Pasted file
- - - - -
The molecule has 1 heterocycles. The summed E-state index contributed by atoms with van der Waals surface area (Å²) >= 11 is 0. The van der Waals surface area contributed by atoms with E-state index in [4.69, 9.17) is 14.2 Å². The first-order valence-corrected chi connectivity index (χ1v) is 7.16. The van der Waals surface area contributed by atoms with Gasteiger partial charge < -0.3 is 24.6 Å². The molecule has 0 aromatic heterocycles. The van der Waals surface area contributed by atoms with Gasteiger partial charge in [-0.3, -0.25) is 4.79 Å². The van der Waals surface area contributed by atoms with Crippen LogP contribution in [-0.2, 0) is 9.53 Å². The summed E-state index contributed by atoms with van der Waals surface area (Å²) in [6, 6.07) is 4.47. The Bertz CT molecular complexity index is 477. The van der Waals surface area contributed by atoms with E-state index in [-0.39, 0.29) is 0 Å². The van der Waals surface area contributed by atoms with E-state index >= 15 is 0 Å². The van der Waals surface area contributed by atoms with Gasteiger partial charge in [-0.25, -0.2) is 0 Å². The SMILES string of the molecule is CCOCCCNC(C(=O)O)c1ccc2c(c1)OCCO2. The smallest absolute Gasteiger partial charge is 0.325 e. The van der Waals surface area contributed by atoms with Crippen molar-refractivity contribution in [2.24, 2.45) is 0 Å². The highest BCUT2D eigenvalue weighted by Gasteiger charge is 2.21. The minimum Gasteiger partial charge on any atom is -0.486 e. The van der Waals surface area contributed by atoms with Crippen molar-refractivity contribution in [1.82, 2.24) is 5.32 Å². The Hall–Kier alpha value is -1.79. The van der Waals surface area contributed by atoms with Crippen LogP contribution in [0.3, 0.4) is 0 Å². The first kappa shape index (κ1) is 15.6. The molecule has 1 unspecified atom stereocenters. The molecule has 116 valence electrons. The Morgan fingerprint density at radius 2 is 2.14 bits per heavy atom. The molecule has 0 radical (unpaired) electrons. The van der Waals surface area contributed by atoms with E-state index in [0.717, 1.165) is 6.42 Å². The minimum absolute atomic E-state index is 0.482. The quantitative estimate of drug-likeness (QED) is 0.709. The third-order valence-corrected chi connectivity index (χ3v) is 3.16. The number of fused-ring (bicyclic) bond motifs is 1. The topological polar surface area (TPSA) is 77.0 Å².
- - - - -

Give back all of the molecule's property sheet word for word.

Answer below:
The molecule has 1 heterocycles. The summed E-state index contributed by atoms with van der Waals surface area (Å²) >= 11 is 0. The van der Waals surface area contributed by atoms with E-state index in [4.69, 9.17) is 14.2 Å². The first-order valence-corrected chi connectivity index (χ1v) is 7.16. The van der Waals surface area contributed by atoms with Gasteiger partial charge < -0.3 is 24.6 Å². The molecule has 0 aromatic heterocycles. The van der Waals surface area contributed by atoms with Gasteiger partial charge in [-0.3, -0.25) is 4.79 Å². The van der Waals surface area contributed by atoms with Crippen LogP contribution in [-0.2, 0) is 9.53 Å². The summed E-state index contributed by atoms with van der Waals surface area (Å²) in [6, 6.07) is 4.47. The Bertz CT molecular complexity index is 477. The van der Waals surface area contributed by atoms with E-state index in [-0.39, 0.29) is 0 Å². The van der Waals surface area contributed by atoms with E-state index >= 15 is 0 Å². The van der Waals surface area contributed by atoms with Gasteiger partial charge in [-0.25, -0.2) is 0 Å². The SMILES string of the molecule is CCOCCCNC(C(=O)O)c1ccc2c(c1)OCCO2. The smallest absolute Gasteiger partial charge is 0.325 e. The van der Waals surface area contributed by atoms with Crippen molar-refractivity contribution in [2.24, 2.45) is 0 Å². The highest BCUT2D eigenvalue weighted by Gasteiger charge is 2.21. The minimum Gasteiger partial charge on any atom is -0.486 e. The van der Waals surface area contributed by atoms with Crippen molar-refractivity contribution in [1.82, 2.24) is 5.32 Å². The Hall–Kier alpha value is -1.79. The van der Waals surface area contributed by atoms with Crippen LogP contribution in [0.3, 0.4) is 0 Å². The first kappa shape index (κ1) is 15.6. The molecule has 1 unspecified atom stereocenters. The molecule has 116 valence electrons. The Morgan fingerprint density at radius 2 is 2.14 bits per heavy atom. The molecule has 0 radical (unpaired) electrons. The van der Waals surface area contributed by atoms with E-state index in [0.717, 1.165) is 6.42 Å². The minimum absolute atomic E-state index is 0.482. The quantitative estimate of drug-likeness (QED) is 0.709. The third-order valence-corrected chi connectivity index (χ3v) is 3.16. The number of fused-ring (bicyclic) bond motifs is 1. The topological polar surface area (TPSA) is 77.0 Å².